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Oil Paint: A Happy Medium
Oil paint is ubiquitous on the walls of art museums and galleries throughout the world. Find out what makes it so popular among renowned artists and casual painters alike.
Da Vinci’s Mona Lisa. Van Gogh’s Starry Night. Monet’s Water Lilies. Although these iconic works differ greatly in style, they all share a medium: oil paint. Prized by artists for its rich tones and easy maneuverability, oils virtually slide across the canvas, filling in every minute detail and capturing the complex colors of the world around us. However, the actual oil itself—generally extracted from plants such as linseed, poppy, and saffron—is simply a binding agent, a base in which to suspend different pigments. Each base yields a slightly different finished product—some yellow slightly over time, whereas others lend the finished work a glossy, varnish-like sheen. Since some oils stay wet longer than others, artists can expedite or slow the drying time of a painting by experimenting with the different oils.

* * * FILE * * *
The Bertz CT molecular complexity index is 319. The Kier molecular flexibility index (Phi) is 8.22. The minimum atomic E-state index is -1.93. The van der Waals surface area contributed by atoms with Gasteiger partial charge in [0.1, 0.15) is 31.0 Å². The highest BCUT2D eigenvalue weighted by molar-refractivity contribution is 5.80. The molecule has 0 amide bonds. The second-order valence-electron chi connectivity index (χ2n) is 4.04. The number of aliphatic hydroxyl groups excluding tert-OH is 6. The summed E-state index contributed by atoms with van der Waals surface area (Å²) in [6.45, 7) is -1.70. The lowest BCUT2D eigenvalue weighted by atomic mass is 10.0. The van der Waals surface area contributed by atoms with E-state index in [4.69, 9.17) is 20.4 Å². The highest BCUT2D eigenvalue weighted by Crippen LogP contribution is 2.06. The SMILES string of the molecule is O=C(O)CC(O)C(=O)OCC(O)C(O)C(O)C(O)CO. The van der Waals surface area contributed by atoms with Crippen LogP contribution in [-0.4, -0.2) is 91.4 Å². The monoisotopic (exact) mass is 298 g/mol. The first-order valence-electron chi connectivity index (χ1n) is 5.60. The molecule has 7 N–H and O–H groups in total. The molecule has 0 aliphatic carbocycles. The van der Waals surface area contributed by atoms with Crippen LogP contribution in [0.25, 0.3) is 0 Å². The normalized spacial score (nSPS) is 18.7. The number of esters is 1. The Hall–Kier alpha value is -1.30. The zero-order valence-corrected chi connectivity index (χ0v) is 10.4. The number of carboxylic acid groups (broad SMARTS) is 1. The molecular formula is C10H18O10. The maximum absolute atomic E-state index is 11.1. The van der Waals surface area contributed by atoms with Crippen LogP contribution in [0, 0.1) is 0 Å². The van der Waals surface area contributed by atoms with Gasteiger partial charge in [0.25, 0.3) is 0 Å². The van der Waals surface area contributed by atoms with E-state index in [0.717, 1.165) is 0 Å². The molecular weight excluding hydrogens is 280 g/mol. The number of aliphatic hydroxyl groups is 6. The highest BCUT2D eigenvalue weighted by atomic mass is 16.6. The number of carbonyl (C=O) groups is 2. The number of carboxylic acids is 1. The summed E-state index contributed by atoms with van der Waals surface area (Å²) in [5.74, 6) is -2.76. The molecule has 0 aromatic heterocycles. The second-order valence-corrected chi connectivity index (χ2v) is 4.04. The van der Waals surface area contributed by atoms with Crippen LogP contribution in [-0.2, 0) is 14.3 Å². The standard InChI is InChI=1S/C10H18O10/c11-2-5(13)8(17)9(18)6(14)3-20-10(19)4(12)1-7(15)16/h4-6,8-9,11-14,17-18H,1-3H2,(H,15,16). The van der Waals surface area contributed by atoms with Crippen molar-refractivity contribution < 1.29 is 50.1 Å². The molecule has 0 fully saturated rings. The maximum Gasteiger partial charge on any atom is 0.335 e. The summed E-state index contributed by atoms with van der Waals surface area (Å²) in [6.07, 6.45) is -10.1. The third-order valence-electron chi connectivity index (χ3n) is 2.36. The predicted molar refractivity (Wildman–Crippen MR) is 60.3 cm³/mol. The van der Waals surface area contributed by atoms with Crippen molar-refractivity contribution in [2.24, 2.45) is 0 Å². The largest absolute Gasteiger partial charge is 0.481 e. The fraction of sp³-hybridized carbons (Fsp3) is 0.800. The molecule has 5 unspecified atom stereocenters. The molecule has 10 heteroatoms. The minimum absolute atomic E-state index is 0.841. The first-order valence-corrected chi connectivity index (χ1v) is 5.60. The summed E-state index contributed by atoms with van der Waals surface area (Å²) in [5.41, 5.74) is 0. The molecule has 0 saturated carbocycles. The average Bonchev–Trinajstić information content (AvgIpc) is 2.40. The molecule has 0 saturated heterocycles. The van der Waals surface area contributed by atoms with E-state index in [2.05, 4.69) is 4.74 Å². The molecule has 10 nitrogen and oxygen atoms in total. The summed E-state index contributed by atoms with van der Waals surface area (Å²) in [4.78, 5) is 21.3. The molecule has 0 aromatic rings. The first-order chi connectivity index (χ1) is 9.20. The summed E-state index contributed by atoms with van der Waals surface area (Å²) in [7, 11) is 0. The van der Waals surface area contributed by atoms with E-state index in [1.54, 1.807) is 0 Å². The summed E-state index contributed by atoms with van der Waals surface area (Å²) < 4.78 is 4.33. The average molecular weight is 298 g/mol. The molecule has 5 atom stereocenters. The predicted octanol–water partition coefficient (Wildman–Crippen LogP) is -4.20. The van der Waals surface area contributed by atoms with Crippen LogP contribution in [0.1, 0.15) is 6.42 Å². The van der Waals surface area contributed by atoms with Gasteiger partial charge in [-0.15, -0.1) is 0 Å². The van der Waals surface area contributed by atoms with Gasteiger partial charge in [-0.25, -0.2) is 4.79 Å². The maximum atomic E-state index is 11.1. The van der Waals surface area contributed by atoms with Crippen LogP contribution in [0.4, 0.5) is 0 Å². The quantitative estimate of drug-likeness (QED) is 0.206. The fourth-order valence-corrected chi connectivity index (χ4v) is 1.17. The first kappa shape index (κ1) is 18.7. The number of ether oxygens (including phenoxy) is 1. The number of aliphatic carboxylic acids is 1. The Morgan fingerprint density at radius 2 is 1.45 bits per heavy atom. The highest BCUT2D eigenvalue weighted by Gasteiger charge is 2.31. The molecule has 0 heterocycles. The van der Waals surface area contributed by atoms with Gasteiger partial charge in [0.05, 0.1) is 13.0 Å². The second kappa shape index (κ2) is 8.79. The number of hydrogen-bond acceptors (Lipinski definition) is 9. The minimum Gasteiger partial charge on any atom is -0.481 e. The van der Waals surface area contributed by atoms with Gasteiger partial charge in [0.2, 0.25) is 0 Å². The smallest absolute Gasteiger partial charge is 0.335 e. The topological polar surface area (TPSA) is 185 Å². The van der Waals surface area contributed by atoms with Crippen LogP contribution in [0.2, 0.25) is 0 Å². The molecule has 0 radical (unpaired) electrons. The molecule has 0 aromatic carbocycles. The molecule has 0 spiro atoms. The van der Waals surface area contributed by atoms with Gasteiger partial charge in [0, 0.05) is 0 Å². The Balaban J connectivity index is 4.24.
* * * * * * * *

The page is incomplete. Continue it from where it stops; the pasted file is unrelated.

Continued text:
Many experts credit Flemish painter Jan van Eyck for the popularization of oil paint in Western art, and from the 15th century onward, oil paint outpaced other media as artists' canvas covering of choice. However, the production of each color—often by hand—was an exhausting process, and it wasn’t until the 1800s, when metal paint tubes made preserving paint easier, that the medium became widely accessible, allowing artists to spend more time ruminating on their work and less time painstakingly grinding pigment into oil.